This case is notable for two reasons. First, a 43-year-old man with AIDS initially suspected to have lymphoma due to his clinical features at presentation, was subsequently diagnosed with MCD. Second, within three weeks he presented with EBV myelitis.
With respect to the former condition, this case brings to light the importance of obtaining definitive histological diagnoses in HIV-infected patients who present with lymphadenopathy and systemic symptoms. MCD is relatively uncommon cause for such a presentation. Though clinically similar to lymphoma, MCD is an entity that is distinct from malignant lymphoproliferative disorders in both histology and prognosis. It is characterized by significant peripheral lymphadenopathy and hepatosplenomegaly, as well as by frequent fevers, night sweats, fatigue and weight loss . Abnormal laboratory findings include pancytopenia, elevated liver function tests, raised C-reactive protein and interleukin-6 (IL-6), and hypergammaglobulinemia [3, 8]. The condition typically presents in patients between the ages of 50 and 65 years, but HIV-infected patients tend to be younger at presentation, as in our case, and can be at an increased risk for MCD [4, 9]. This disease often arises concurrently with KS. It has been reported that, among HIV-positive patients with MCD who are infected with HHV-8, up to 70 percent will develop KS at some time during their clinical course. MCD may present at any CD4 count in these patients .
Although no standard treatment has been established, MCD often is treated systemically  with such aggressive remission-induction chemotherapy regimens as cyclophosphamide-doxorubicin-vincristine-prednisone (CHOP) and doxorubicin-bleomycin-vincristine; immunomodulatory agents like thalidomide and interferon alpha; and monoclonal antibodies, like those directed against the IL-6 receptor (atlizumab) and CD20 (rituximab) [10, 11]. The contribution of aggressive anti-retroviral treatment to the treatment of MCD remains controversial. Novel treatments targeted at HHV-8 have yielded promising results. Our patient was enrolled in an NIH clinical trial of high-dose oral zidovudine and valganciclovir for MCD ClinicalTrials.gov identifier: NCT00099073.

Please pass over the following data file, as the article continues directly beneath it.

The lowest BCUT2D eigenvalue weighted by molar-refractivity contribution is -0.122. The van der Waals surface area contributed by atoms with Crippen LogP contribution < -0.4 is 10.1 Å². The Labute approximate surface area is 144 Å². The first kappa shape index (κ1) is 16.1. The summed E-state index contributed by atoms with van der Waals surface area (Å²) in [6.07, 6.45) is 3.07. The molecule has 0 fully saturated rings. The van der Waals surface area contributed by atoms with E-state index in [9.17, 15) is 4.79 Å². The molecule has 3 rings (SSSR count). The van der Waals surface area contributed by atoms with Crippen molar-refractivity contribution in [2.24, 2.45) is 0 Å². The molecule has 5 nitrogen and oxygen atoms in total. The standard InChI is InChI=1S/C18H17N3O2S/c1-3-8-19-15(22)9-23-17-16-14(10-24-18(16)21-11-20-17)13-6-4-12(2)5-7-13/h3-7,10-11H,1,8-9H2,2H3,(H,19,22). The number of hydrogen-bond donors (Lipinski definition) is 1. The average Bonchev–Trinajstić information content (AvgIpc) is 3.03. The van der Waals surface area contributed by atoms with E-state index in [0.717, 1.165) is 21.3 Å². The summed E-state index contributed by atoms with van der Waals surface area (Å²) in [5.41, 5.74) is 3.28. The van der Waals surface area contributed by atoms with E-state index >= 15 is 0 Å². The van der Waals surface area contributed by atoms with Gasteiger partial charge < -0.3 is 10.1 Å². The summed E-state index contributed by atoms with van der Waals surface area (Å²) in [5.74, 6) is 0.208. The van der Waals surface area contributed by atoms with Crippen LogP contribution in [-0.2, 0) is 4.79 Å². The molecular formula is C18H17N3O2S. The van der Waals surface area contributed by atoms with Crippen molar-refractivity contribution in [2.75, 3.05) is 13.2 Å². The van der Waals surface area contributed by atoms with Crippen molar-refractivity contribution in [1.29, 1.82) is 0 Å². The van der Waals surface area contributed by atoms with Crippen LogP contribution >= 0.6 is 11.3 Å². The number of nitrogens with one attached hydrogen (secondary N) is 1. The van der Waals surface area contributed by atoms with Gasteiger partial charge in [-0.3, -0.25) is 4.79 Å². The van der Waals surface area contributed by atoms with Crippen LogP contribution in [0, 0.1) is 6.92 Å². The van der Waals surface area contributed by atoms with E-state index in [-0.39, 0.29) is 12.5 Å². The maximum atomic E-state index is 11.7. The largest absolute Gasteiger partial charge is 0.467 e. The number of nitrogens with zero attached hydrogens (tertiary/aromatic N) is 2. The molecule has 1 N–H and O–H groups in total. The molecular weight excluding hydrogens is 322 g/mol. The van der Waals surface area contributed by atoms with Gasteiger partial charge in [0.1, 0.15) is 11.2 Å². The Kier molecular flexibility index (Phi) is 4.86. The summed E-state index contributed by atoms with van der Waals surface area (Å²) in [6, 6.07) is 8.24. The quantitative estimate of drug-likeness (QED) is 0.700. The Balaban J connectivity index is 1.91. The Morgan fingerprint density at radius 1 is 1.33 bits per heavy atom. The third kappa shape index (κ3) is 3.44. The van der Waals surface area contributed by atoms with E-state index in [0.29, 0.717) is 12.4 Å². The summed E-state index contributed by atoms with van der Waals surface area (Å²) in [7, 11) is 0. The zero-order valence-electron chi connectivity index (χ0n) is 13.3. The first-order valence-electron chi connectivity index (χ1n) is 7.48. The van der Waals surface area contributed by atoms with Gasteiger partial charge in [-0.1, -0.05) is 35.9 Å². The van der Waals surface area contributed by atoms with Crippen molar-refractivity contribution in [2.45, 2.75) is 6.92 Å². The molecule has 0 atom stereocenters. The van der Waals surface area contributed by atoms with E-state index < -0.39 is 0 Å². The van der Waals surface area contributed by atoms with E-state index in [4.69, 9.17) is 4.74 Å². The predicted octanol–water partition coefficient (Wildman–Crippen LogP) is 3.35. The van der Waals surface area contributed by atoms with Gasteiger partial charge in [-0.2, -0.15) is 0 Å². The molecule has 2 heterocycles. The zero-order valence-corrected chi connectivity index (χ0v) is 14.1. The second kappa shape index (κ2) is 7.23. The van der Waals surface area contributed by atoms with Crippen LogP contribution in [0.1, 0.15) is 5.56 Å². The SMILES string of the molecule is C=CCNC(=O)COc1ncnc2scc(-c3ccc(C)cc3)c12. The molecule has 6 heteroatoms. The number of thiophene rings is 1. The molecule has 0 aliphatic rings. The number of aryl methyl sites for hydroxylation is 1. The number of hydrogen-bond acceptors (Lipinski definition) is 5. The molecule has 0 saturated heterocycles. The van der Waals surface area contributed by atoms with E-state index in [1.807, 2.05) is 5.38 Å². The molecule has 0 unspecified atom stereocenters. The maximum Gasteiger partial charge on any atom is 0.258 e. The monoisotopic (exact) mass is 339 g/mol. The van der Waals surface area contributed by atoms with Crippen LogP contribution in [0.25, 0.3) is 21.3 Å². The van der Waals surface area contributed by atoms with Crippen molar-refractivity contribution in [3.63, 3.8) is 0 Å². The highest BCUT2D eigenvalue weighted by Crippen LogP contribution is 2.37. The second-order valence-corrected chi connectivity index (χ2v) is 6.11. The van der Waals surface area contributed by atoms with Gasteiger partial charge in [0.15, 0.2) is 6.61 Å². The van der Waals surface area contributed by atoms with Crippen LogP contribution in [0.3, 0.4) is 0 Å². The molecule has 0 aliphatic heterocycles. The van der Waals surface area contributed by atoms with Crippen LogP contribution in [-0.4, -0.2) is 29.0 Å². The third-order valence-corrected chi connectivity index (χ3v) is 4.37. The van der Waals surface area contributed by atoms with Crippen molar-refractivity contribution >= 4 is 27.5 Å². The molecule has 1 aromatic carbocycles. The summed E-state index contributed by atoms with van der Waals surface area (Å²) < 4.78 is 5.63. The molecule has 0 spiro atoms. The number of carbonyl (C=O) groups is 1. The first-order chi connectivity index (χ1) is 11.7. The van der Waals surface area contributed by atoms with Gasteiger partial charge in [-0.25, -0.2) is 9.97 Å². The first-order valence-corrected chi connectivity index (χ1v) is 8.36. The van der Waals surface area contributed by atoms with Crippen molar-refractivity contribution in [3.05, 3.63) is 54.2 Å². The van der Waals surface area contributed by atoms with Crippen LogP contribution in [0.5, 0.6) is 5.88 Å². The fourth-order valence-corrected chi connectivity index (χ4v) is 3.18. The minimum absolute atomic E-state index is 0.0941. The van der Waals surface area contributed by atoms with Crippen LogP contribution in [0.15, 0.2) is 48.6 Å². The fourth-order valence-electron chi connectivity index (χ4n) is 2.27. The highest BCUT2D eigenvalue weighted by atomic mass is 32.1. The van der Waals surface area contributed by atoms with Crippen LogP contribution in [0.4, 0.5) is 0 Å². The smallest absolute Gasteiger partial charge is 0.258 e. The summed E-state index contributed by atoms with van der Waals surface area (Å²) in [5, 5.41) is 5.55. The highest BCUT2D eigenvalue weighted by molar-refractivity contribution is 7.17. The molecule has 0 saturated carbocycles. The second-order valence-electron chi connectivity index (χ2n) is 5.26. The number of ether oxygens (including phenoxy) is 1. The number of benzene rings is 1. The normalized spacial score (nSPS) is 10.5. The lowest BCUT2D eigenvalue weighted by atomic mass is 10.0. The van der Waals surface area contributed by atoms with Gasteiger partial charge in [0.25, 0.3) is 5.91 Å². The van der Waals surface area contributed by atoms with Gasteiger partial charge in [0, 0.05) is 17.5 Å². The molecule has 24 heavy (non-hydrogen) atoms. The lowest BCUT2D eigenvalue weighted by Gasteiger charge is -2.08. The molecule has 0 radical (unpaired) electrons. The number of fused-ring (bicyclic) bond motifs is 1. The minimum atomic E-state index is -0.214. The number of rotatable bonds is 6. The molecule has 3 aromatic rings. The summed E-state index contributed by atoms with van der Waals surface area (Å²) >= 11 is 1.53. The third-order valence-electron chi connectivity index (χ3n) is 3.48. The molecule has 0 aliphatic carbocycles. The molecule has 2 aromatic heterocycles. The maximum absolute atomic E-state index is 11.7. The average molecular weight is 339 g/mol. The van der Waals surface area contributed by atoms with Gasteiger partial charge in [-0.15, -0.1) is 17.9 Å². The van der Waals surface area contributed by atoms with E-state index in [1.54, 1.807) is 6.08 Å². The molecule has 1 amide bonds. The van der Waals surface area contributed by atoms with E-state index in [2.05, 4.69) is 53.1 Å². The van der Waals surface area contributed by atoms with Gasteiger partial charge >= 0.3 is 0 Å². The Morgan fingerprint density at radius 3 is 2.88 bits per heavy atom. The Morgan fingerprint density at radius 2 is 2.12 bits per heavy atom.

EBV is a γ-herpes virus that is detectable in over 90 percent of the general population. Even though most infections with EBV go unnoticed, in some cases it can be associated with the development of serious conditions, including infectious mononucleosis. EBV has been associated with CNS diseases, including meningitis and encephalitis [1, 2]. EBV myelitis is uncommon, but is important in the differential diagnosis of acute myelopathy. Acute EBV myelitis can present as neurologic dysfunction due to involvement of the white matter. When EBV infection affects only part of the transverse expanse of the spinal cord, it manifests as asymmetric motor and sensory symptoms. The pathogenesis of EBV-associated CNS disorders is not completely understood, but may be due to direct viral invasion of the CNS. Alternatively, damage may be immunologically-mediated via the infiltration of cytotoxic CD8+ lymphocytes into neural tissue, or the deposition of antibody-antigen complexes . EBV infection may cause mild symptoms of mononucleosis, like pharyngitis, prior to the onset of acute myelitis .
Patients with AIDS have 10 to 20 times as many circulating EBV-infected B-cells as those who are healthy. T-cells from patients with AIDS suppress EBV-infected B-cells less effectively than do cells from normal controls . A decline in EBV-specific cytotoxic T-cells and an elevated EBV viral load precedes the development of EBV-associated non-Hodgkin's lymphomas in HIV-infected patients; however, these changes are not seen in patients with HIV before the development of opportunistic infections. HIV viral load and the progression of HIV disease do not appear to be affected by primary infection with EBV .
In our patient, both the clinical and radiological findings were characteristic of myeloradiculopathy. The CSF abnormalities further indicated that the disease was inflammatory. Extensive virological analysis of serum and CSF revealed the presence of EBV DNA in the CSF, as well as the absence of CMV, HSV, VZV and HHV-8. The clinical features of myelitis, and the increased signal in the cervical and thoracic spinal cord in this patient on MRI, were similar to those described in previously reported EBV myelitis cases [2, 15–17].
The International Herpes Management Forum recommends that the diagnosis of EBV infections of the CNS can include evidence of EBV DNA in CSF by PCR. Unfortunately, there is no definitive treatment for EBV infection of the nervous system. Steroids and immunoglobulin have been used empirically, but their effects on disease progression are unknown. Anti-viral therapy has not demonstrated clinical efficacy in the treatment of EBV-related CNS disorders .